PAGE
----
COLUMBUS — Of course there was no Ohio State spring game Saturday. The spread of Covid-19, and the stay-at-home, self-quarantine, no-grouping edicts that have come in its wake, saw to that.
It is interesting that in this murkiest of moments from a planning concept that the world likely has ever seen (because this age is all about schedules and deadlines, and in the athletic realm, one sports season running to a hard-date fruition before passing the spotlight to another) that the year is indeed 2020, otherwise the designation for normal vision.
There’s nothing normal about the present day and beyond. For the sports world in general, the vision has been altered by a major astigmatism with which it’s difficult to see even when teams might be able to gather again just for workouts, much less dive back into games with tens of thousands of fans roaring their approval.
For college football in particular, the debacle is easily understood. Heck, just a quorum for an offensive or defensive side is 11 players, one more than the 10 well-spaced individuals recommended weeks ago by the experts. Then throw in the unavoidable collision effect of every play. And there’s 100 or more players on a team, and 100 or more coaches and support personnel — altogether including the players, a pack of people who meet more than they practice or play.
Football presents the most mingling of the masses and thus the best chance of virus swapping of any sport. So of course there is immense trepidation by those in charge, such as Ohio State athletic director Gene Smith and Buckeyes coach Ryan Day, to speculate on when there could be an all-clear signal for 2020 preparations to resume, much less what the schedule could look like after that.
However, in this interim which affords plenty of time to cogitate, let’s say the major college football playing season is pushed back to an October start, or November. Then what?
Will it be possible for teams simply to overlay their current 12-game schedules (in Ohio State’s case, it includes non-league games with Bowling Green and Buffalo of the Mid-American Conference, and the much anticipated intersectional trip to Oregon) onto a new set of months that could push completion into December or perhaps January? Well, anything is possible.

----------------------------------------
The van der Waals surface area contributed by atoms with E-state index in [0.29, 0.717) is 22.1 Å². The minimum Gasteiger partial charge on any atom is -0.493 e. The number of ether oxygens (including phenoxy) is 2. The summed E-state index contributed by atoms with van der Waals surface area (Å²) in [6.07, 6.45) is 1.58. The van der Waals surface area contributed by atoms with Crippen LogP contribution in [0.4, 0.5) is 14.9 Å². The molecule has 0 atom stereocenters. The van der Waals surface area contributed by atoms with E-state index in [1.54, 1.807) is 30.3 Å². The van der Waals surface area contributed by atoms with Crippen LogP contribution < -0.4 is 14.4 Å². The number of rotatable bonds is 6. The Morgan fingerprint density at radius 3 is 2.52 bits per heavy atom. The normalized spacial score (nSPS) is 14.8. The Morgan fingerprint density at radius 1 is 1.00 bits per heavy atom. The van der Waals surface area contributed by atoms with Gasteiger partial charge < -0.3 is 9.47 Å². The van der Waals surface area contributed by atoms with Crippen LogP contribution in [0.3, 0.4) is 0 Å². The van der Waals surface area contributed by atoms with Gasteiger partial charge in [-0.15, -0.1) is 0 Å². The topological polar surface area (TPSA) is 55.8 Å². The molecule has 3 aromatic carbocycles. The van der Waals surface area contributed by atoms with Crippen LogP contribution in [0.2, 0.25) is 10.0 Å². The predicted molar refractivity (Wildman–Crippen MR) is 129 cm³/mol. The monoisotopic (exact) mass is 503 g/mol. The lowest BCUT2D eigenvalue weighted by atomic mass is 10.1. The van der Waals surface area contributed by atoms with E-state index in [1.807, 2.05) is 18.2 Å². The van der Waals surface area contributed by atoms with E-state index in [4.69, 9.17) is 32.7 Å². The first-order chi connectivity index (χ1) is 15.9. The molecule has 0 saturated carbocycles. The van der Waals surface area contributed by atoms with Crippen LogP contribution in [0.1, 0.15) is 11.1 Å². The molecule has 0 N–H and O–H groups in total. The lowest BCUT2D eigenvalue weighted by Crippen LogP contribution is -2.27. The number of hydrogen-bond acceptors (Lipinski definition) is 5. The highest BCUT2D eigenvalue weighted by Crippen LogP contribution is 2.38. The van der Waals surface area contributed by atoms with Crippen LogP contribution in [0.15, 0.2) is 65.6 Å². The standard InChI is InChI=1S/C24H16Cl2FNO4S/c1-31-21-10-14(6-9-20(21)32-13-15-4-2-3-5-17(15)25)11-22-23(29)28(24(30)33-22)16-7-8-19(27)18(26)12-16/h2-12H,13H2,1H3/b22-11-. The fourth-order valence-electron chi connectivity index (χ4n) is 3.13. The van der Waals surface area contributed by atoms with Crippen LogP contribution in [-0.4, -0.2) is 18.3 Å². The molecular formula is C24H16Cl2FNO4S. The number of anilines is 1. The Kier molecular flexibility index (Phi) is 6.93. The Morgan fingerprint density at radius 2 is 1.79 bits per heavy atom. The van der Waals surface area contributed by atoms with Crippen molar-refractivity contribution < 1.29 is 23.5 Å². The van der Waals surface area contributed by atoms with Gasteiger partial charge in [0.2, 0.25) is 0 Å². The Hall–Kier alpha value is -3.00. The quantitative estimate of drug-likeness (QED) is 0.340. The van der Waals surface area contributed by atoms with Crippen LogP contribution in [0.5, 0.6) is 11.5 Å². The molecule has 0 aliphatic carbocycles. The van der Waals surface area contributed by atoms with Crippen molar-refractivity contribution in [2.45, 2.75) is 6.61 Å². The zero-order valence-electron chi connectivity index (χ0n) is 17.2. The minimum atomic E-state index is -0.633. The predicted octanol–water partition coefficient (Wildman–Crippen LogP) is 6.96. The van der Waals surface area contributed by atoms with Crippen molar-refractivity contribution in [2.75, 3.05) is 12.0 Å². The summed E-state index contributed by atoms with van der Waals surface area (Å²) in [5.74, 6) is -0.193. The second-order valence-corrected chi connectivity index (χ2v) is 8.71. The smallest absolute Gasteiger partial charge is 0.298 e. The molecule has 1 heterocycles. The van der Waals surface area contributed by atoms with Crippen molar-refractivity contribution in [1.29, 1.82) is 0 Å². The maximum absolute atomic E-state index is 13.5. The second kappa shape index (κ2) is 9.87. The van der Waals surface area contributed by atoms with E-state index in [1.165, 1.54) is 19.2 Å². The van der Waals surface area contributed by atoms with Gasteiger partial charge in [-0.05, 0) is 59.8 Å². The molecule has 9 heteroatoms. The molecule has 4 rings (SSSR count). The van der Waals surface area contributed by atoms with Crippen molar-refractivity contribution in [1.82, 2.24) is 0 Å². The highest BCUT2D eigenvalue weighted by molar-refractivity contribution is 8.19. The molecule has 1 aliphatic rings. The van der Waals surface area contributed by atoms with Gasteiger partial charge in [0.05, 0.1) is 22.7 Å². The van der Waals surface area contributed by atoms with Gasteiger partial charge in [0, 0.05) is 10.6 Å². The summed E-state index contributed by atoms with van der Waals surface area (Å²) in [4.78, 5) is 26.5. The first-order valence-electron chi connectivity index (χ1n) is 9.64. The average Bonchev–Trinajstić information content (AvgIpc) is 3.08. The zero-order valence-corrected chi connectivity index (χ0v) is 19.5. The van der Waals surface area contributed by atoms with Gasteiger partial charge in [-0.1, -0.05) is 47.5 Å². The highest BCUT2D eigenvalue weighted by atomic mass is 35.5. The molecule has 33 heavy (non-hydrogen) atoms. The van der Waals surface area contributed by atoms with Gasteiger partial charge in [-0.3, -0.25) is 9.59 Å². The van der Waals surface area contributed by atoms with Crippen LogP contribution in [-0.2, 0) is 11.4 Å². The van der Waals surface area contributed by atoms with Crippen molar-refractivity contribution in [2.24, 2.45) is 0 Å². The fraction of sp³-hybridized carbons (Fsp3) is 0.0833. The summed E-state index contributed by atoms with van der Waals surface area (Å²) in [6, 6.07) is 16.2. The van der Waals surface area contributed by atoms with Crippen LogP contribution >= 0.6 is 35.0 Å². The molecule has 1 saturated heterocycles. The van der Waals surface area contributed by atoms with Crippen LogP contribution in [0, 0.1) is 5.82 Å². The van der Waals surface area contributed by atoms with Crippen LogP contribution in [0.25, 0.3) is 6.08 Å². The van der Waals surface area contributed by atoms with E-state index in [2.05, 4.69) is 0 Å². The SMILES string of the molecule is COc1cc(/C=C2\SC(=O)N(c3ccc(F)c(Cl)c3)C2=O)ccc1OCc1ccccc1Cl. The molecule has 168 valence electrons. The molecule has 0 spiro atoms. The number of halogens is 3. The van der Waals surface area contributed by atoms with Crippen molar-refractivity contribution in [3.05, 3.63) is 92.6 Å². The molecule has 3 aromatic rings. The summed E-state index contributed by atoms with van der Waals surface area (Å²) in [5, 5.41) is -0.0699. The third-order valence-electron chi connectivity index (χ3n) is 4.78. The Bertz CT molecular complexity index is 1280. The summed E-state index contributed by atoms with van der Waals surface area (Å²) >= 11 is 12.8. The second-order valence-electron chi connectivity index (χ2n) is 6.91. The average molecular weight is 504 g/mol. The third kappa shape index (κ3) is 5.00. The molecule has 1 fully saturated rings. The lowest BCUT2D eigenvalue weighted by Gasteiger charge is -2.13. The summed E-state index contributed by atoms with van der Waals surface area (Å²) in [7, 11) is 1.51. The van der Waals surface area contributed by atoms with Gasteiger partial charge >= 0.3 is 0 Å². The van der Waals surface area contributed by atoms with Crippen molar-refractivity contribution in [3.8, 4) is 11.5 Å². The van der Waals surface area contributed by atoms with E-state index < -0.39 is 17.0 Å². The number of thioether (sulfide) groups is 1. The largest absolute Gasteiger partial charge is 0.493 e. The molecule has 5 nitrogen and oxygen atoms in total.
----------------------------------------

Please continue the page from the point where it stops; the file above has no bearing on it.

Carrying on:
But the best way to save the season and at least get to a College Football Playoff might be to bite the bullet and for this year only employ a modified intramural approach with a whopper of a playoff at the end.
Scratch the non-league games and have each major conference come up with a computer-generated 10-game, all-league schedule, divisions be damned. The 10-team Big 12 could adopt Notre Dame and Brigham Young for one year for the good of the whole.
At season’s end, there would be an eight-team playoff for the national championship (sometimes a cataclysm hastens a desired result). The College Football Playoff committee really could earn its lavish accommodations and meals by seeding the five designated Power 5 champions then picking three deserving at-large entries.
As has been proposed before, the College Football Playoff quarterfinals would be played at the top four campus sites. They would be followed by the semis and finals at the already determined sites, just maybe a month later. It’s not only possible, it’s doable. And it would be a TV ratings (and revenue-generating) bonanza.
But that’s just dreaming at this point, of course, because nothing can happen until the all-clear-to-congregate horn is sounded. That still seems to be a long way down the calendar.